Updated 11:29 AM EDT, Tue, Jun 16, 2020

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Nokia CEO Says Alcatel Profit Will Increase its 5G Firepower

Nokia Chief Executive Rajeev Suri

(Photo : Bloomberg/ Getty images News) Rajeev Suri, chief executive officer of Nokia, says the aqcuisition of Alcatel Lucent will increase the company's 5G firepower

Nokia's takeover of rival network gear maker Alcatel-Lucent will give it a greater scope to invest in new and advanced technologies like 5G mobile equipment while cutting costs, its chief executive said on Wednesday.

Rajeev Suri, Nokia's chief executive, told Reuters in an interview that the Finnish company was making rapid progress towards the acquisition, first valued at 15.6 billion euro ($16.62 billion).

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According to Reuters, the deal coincides with a great new industry investment cycle set to kick off next year to develop the next generation of 5G networks expected to be deployed around 2020.

Alcatel-Lucent, a French-American company, spends around 4.7 billion euros annually on development and research, while Nokia spends less than half that. "We have more scale to invest in 5G than we would had alone," Suri said.

The projected data demands of connected cars and industry will require 5G to handle them. It will also make towns more secure and enable new wearable communications devices. Currently, 4G networks handle mostly phone and computer traffic.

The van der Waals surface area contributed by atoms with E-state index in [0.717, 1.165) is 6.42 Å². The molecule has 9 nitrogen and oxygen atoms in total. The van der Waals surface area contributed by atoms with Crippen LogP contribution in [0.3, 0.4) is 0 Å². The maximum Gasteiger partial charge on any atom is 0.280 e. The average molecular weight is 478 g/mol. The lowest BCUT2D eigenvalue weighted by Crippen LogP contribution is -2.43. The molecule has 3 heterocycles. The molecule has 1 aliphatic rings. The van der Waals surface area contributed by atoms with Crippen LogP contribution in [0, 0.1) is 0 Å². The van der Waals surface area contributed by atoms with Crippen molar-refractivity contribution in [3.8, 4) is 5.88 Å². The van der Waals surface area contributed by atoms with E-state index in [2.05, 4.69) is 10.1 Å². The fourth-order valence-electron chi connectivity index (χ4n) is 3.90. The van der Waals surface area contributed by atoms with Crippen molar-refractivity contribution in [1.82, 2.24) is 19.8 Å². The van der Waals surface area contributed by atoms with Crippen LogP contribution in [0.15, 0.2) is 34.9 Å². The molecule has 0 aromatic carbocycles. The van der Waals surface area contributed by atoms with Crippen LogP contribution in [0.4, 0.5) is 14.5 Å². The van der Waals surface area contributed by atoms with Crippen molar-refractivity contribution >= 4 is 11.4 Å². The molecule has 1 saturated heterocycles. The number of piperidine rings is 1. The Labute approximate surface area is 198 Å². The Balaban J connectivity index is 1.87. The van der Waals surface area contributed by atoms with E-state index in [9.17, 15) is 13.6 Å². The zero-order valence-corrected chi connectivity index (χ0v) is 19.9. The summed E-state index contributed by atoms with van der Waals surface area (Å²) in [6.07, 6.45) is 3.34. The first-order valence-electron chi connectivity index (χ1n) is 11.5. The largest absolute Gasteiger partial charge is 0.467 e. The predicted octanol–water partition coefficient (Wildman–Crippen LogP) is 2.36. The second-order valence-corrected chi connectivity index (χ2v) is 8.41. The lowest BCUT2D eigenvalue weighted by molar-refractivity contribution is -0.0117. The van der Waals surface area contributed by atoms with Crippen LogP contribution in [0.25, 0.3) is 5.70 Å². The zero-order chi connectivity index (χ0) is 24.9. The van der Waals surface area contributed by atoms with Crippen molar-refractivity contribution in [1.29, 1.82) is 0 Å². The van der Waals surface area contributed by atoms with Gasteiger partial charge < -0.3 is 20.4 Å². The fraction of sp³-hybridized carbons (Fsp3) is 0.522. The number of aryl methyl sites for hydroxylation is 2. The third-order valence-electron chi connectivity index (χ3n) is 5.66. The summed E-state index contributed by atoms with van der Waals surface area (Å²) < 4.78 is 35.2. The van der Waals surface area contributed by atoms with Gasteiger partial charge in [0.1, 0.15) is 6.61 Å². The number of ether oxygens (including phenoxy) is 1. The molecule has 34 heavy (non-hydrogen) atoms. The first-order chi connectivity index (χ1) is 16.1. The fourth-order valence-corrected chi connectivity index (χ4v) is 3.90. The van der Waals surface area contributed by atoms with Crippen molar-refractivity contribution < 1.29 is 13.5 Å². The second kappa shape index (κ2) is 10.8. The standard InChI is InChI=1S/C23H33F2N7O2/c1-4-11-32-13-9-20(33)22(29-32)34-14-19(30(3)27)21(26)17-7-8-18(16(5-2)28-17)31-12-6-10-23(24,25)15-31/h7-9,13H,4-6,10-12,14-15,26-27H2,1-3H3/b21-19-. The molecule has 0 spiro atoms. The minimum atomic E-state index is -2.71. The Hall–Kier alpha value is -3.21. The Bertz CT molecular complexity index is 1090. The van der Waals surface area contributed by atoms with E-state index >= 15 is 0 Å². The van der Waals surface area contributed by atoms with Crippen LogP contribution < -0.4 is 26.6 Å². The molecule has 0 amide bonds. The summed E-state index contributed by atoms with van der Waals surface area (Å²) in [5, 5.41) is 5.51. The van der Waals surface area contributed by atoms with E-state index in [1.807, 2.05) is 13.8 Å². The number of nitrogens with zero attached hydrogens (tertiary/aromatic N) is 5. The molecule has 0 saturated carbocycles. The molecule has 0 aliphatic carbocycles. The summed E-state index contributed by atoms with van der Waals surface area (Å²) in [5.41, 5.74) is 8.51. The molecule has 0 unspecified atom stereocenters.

Suri said that next year is crucial in the development of Nokia's network capacity, thus the timing of the acquisition. The two separate companies had two different portfolios in the 4G era, but with the merger, it will be able to invest in and market a single 5G product line, Barron's reported.

Suri was speaking during the first day of Nokia's public exchange offer to Alcatel-Lucent investors, for which the company needs more than 50 percent of shareholders to accept by the closing date of December 23.

Nokia shareholders cleared the way for the deal to be completed some time in the first quarter after holding a separate vote in December 2014. Suri emphasized that mentally, the company want to hit the ground running. For them, the deal closes when they get more than 50% of Alcatel-Lucent shareholders accepting the deal.

The earliest the deal could close would be some time after the first week of 2016 as per the settlement of the offer and holidays.

Alcatel-Lucent investors including Odey Asset Management had called for better terms and conditions after its results earlier this year were reportedly better than Nokia's.

Few expect this to succeed as the deal is formulated as a tender offer, requiring only a majority of Alcatel shareholders to be willing to sell. When asked whether other major shareholders were ready to back the deal, Suri declined to comment.

Last month, the company brought forward its 900 million euro cost-saving target for the deal by 2018. It also named the combined company's top 130 executives last week. Suri's plan by the time the deal closes is to have at least 10,000 managers chosen from the two companies.

His confidence is supported by the rapid regulatory acceptance, greater clarity on acquisition plans, and a firm financial performance in the past two quarters. Last month, Nokia announced plans to return to shareholders $4.4 billion in coming years through share buybacks and dividends.

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